September feels as though it’s folding in on itself. Was Aurora’s birthday just last weekend? And how is it that while it seems September is just beginning it is already closing in to the half-way point? I want to deny the ending of summer. Cold darkness is seeping in replacing the wonderfully long daylight hours too quickly. Perhaps my mind and body is rebelling at the appearances of Autumn because the cold wet spring stretched into the first week of July. An early summer month drowned. I’ve had two tomatoes ripe from the garden, the rest are struggling to shed their green but it’s a race with the warmth of the sun. Ed has been faithful to bring truckloads of wood down from the woodlot friends filling the woodshed against the coming cold.
The Scrunchie Handwarmers were finished, washed and dried in time to wrap them for Aurora’s birthday party, actual knitting finished on August 31st. Probably a number of knitters devise spur of the moment, materials at hand, methods for keeping track of rows, increases and decreases. I have a row counter, and stitch markers but usually a contrasting piece of yarn is handier and does the job quite well. About the time I was rounding up to begin the thumb gusset I happened to read a great tip on Bananaknit‘s blog which improved my rudimentary yarn counter.
Using some silk yarn I made I tied a bead to mark the beginning end and then a series of loops. Increases happen every third row in the scrunchies but I went ahead and made five loops including loops to keep track of the gusset edges. It’s such a handy-dandy method! I’ll be making a few more with varying loop counts but with handspun linen.
I modified the pattern a bit to fit Aurora’s long, narrow hands. After Casting On 72 stitches and knitting the the first couple of inches I tried them on and knew they’d flop around on her arms (she has strong but small bones) so the wristbands were frogged, then cast on 60 stitches and knit a number of rounds. Perfect! I also cut back on one pair on gusset increases, and knit a longer length in the hand.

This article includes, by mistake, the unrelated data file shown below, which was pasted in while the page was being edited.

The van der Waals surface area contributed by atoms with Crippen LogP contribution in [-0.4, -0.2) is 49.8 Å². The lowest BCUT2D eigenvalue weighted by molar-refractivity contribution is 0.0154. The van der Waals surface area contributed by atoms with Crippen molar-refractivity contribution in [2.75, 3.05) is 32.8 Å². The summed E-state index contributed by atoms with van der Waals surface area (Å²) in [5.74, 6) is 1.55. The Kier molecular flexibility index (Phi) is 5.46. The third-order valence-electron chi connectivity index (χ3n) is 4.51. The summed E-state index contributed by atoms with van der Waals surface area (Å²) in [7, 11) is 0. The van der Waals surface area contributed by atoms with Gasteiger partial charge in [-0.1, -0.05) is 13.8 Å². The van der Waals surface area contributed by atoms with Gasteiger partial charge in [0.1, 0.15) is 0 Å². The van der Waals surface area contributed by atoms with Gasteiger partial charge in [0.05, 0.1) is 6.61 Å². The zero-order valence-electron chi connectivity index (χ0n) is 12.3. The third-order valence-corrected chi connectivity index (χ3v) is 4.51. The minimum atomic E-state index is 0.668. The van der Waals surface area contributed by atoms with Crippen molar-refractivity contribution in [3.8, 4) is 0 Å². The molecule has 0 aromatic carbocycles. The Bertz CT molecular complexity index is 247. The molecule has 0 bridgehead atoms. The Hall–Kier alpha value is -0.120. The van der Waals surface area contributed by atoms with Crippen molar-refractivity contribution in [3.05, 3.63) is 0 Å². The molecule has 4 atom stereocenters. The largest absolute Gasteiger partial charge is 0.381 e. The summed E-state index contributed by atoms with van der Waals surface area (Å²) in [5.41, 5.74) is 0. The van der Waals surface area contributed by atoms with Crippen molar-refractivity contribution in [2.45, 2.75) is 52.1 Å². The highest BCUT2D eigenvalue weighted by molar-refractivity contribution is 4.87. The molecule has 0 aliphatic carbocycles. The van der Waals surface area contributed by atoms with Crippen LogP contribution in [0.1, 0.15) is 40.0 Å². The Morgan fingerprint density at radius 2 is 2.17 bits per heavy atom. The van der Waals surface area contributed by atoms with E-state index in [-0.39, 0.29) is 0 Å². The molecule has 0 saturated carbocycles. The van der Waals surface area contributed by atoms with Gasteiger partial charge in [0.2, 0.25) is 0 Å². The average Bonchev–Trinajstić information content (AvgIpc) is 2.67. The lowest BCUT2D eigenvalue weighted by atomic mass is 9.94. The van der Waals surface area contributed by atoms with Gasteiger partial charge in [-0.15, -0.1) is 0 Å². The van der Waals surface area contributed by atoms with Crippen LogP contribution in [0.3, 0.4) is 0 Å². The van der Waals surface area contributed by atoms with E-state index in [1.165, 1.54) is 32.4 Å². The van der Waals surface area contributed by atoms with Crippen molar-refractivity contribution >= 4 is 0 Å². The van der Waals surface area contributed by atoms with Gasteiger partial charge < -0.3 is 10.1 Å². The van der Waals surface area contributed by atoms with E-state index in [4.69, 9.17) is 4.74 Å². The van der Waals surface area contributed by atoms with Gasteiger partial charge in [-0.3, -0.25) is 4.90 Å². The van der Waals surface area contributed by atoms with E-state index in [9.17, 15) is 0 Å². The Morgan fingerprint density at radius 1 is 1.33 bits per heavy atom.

Yarn: My Handspun, 3 ply, Merino from Freestylefibre Jo’s Limegreenjelly colourway: Just Can’t Get Enough
Approximately 230 yards. I was afraid of running out of the yarn so only did four scrunchie patterns instead of five. As it turned out there would have been enough. Maybe. I regretted that I’d split the top into three strips the longways for the three singles, I should have chain plyed them. The colors blended more than I wanted except for the one area across the middle of the right hand. I was sorely tempted to tink back and use a different section of yarn but was getting to close to the deadline. On the whole they were a fun knit and I’d love to make some more for gifts. Next time I will spin for two ply.
Needles: #1/2.25mm, 2 pairs of 16″ circulars. One pair made with Bolivian Rosewood, the other with Pink Ivory to aid in grabbing the correct tip when knitting two at once.
Thanks to all who’ve suggested a name for the new chip-carved spindle. We’ve not totally decided but the field has been narrowed down to two. They’re temporarily on the back burner. Last week was such a madhouse of a scramble trying to keep the various orders straight, especially the orders for extra Jay shafts to go with Larks. My head was fairly spinning with info, names, weights, email addresses… The days were a blur of making sure I had details correct so Ed could make the right assortment of Jay shafts to go with the orders. By Thursday the dust was settling and I’m feeling like I have a handle on the various bits that need to go together. Friday the first wave of Larks/Jays were taken to the Post Office before dashing off to pick up gear, people, pizza to set up and rehearse for a wedding reception. I’m planning to get the rest of the finished spindles in the mail tomorrow.